Other Tips for the Uses of a Brick Game

This is one of my favourite workshop warm-ups. Whether you use it virtually or not, here’s some key takeaways:

  • Show participants a picture of a brick to help the visual thinkers of the group (see slides above). If the brick is interesting it will spark more ideas – I’ve spent a surprising amount of time on Google looking at pictures of different sorts of bricks! Engineering bricks have been best so far, but feel free to try other types.
  • Timebox how long people have to think of ideas. 5 minutes is normally a good amount of time as they will normally reach a point about halfway in where they’ve thought of all the normal ideas. Minutes four and five are then when the more wacky ideas begin to be thought of, and the more creative brain juices start to flow.

Challenge 3: Separate Chats During the Gathering Data Phase

A key component of many workshops is to gather as much data as possible, and then to converge these later on, either by grouping or ranking. You see this in Design Thinking, as well as the classic Agile Retrospective structure. Normally participants are asked to do this work either individually or in small groups so as to get lots of divergent ideas, as opposed to them working together to create one single, detailed idea.

In a real-life room, whilst people are generating ideas, you can walk over to one specific person and help them think of ideas, encourage them if they aren’t sure if their idea is valid or good enough or help them to refine what they already have to make it more succinct and easy to understand. With virtual meetings it’s like you’re all sitting very close with knees touching one another, unable to get up and separate from the group without coordination. In this setup, having a quiet chat with someone which isn’t broadcast to the entire group is a bit tricky. Here’s how I went about the Gathering Data phase and the options I could have explored for separate chats.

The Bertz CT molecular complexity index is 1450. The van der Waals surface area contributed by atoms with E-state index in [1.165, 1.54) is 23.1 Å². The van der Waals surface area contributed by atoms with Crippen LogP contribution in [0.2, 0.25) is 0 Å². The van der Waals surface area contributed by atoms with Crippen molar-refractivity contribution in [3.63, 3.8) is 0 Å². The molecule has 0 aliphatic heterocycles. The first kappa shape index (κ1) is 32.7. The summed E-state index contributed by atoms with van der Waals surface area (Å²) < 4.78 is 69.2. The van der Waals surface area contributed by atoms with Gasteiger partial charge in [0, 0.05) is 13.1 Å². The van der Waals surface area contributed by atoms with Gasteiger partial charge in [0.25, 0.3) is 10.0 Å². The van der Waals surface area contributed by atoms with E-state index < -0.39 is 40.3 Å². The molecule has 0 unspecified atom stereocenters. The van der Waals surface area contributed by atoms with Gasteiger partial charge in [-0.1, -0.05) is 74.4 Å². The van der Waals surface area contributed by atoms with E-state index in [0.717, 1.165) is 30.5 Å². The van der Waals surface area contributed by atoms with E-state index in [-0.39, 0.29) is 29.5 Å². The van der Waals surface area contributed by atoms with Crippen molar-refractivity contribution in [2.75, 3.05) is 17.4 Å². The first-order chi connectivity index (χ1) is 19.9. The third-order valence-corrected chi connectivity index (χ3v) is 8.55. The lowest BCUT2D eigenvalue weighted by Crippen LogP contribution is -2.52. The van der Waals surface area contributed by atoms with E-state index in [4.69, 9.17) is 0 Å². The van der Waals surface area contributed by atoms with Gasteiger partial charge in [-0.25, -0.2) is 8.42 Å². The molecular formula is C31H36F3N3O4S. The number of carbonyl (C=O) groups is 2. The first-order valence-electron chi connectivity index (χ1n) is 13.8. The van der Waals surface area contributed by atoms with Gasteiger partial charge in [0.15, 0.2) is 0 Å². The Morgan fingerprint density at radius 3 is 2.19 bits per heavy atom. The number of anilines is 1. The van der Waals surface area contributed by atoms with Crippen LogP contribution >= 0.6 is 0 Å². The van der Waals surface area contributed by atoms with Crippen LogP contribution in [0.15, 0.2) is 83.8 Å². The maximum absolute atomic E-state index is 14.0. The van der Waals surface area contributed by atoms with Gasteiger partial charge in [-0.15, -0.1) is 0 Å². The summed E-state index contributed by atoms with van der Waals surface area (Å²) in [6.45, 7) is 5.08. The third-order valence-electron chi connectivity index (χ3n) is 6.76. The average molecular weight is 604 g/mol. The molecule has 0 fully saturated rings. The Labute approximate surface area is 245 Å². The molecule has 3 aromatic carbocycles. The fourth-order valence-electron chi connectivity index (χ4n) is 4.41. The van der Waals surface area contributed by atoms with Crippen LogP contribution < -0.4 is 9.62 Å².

How I Designed the Gathering Data Phase

For gathering data, I made a simple Google Form with the How Might We question at the top. Participants inputted one idea at a time and email addresses were automatically collected – this would be important later. I timeboxed this section for 10 minutes which was plenty of time.

I also started this section with a few ideas of various quality to communicate that we were more interested in quantity over quality (one of these was “Let’s have a flashy light show, Parks and Rec style“).

The Options I Had for Separate Chats

In all honesty, I hadn’t considered the separate chats issue prior to the workshop, so I didn’t have anything prepared to tackle the issue. In hindsight, due to my workshop set up the only option I had would have been sending individuals an instant message in something that wasn’t the group chat. This approach is a bit of a faux pas however, as any good participant will be trying to keep their distractions to a minimum and not be looking at any new messages during the workshop.